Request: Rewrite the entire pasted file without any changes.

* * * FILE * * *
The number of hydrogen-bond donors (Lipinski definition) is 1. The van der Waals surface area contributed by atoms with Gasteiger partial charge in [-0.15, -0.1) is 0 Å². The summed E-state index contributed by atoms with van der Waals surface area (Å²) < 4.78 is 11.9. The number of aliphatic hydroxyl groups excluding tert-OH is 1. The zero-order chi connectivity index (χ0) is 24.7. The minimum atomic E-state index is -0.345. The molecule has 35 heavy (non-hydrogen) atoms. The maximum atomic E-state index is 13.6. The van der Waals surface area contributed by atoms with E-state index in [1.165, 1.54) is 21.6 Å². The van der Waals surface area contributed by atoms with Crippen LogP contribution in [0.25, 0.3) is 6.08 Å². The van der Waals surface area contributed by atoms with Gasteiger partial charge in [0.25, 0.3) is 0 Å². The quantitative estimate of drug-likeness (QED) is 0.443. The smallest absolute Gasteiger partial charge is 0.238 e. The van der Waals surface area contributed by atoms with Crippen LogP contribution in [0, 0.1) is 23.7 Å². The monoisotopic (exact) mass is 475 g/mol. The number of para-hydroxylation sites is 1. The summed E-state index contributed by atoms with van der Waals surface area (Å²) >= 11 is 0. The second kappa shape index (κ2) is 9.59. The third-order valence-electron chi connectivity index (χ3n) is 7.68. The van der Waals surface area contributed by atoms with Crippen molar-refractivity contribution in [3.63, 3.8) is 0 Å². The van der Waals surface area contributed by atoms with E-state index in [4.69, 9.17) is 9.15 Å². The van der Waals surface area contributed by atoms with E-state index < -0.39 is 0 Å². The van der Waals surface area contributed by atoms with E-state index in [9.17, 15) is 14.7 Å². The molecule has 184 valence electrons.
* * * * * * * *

The number of hydrogen-bond donors (Lipinski definition) is 1. The van der Waals surface area contributed by atoms with Gasteiger partial charge in [-0.15, -0.1) is 0 Å². The summed E-state index contributed by atoms with van der Waals surface area (Å²) < 4.78 is 11.9. The number of aliphatic hydroxyl groups excluding tert-OH is 1. The zero-order chi connectivity index (χ0) is 24.7. The minimum atomic E-state index is -0.345. The molecule has 35 heavy (non-hydrogen) atoms. The maximum atomic E-state index is 13.6. The van der Waals surface area contributed by atoms with E-state index in [1.165, 1.54) is 21.6 Å². The van der Waals surface area contributed by atoms with Crippen LogP contribution in [0.25, 0.3) is 6.08 Å². The van der Waals surface area contributed by atoms with Gasteiger partial charge in [0.25, 0.3) is 0 Å². The quantitative estimate of drug-likeness (QED) is 0.443. The smallest absolute Gasteiger partial charge is 0.238 e. The van der Waals surface area contributed by atoms with Crippen LogP contribution in [0, 0.1) is 23.7 Å². The monoisotopic (exact) mass is 475 g/mol. The number of para-hydroxylation sites is 1. The summed E-state index contributed by atoms with van der Waals surface area (Å²) >= 11 is 0. The second kappa shape index (κ2) is 9.59. The third-order valence-electron chi connectivity index (χ3n) is 7.68. The van der Waals surface area contributed by atoms with Crippen molar-refractivity contribution in [3.63, 3.8) is 0 Å². The van der Waals surface area contributed by atoms with E-state index in [4.69, 9.17) is 9.15 Å². The van der Waals surface area contributed by atoms with E-state index < -0.39 is 0 Å². The van der Waals surface area contributed by atoms with E-state index in [9.17, 15) is 14.7 Å². The molecule has 184 valence electrons.